“And through that process,” Nuri adds, “all of that culminates in community-building, community development. Economic development. Providing jobs. Transforming people, transforming the society, transforming the land, the soil.” Many of the campus’s graduates have started their own agricultural enterprises. Nuri cites the example of ten people from Vine City who did a twelve-week full-immersion program, then started their own farm, set up their own market, and are now teaching other people in Vine City to grow food.

The benefits of all this for the City of Atlanta seem obvious. Is the city supporting Truly Living Well in return? Nuri greets the question with a grin. “The City of Atlanta, they don’t know, they haven’t had to deal with the situation before. We’re the guinea pigs for working all that stuff out. Other cities will reduce the taxes for a nonprofit as well as someone doing agriculture. If we were designated as a park then we’d have no taxes – [but] that takes political machinations to get done.”

The 2007 City Council initiative is encouraging, as is the example of Decatur. Bobby Wilson gratefully acknowledges the enthusiasm of Atlanta Councilwoman Joyce Shepherd, Fulton County Manager Zach Williams, and Dekalb County Commissioner Larry Johnson, among others. “But we don’t have that blanket support that we really need,” he says. “With a little bit of support we believe that we could take some of these vacant lots and we could turn them into productive pieces of land. We’ve had community gardens that have got certified to participate in farmers markets, and we’ve seen them make money off their community gardens by selling their fresh produce at these markets.”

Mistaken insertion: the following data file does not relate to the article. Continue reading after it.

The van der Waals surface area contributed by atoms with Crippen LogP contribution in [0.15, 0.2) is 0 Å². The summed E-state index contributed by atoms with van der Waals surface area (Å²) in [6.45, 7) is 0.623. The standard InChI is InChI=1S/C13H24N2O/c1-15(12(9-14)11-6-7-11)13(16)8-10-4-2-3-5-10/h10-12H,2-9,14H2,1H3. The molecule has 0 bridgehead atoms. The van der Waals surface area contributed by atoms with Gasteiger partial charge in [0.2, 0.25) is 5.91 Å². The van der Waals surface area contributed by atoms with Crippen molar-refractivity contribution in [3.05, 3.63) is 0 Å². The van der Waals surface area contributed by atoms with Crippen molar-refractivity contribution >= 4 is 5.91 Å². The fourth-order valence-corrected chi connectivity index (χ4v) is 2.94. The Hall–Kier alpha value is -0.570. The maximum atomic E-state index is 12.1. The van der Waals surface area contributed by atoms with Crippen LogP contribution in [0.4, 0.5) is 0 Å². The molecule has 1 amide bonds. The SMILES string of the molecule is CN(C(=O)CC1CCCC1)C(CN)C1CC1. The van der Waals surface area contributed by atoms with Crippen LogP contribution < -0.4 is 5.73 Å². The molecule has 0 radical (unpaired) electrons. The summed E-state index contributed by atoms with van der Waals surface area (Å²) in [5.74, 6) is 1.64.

But as Wilson can testify, the positive impact of a garden extends well beyond the gardeners themselves. “We’ve seen drug dealers leave off the corner because what used to be a blighted area is now a community garden. We’ve seen prostitution move out of a community because what used to be the site where they do prostitution is now a thriving place, a gathering place . . . So community gardening can have a tremendous impact upon a community as well as an individual’s life.”

And the benefits extend to society at large. As food scares, fuel costs, and alarm about GMOs and pesticides continue to rise, Wilson sees an increasing role in food production for small niche farmers in urban areas. “We’ve got local restaurants within our community that can come out and pick fresh vegetables that they’re going to serve that evening . . . So now the food that used to travel 1500 miles to get to the table now only has to travel within that community.”

(Click here for the version of this article published by Atlanta Progressive News)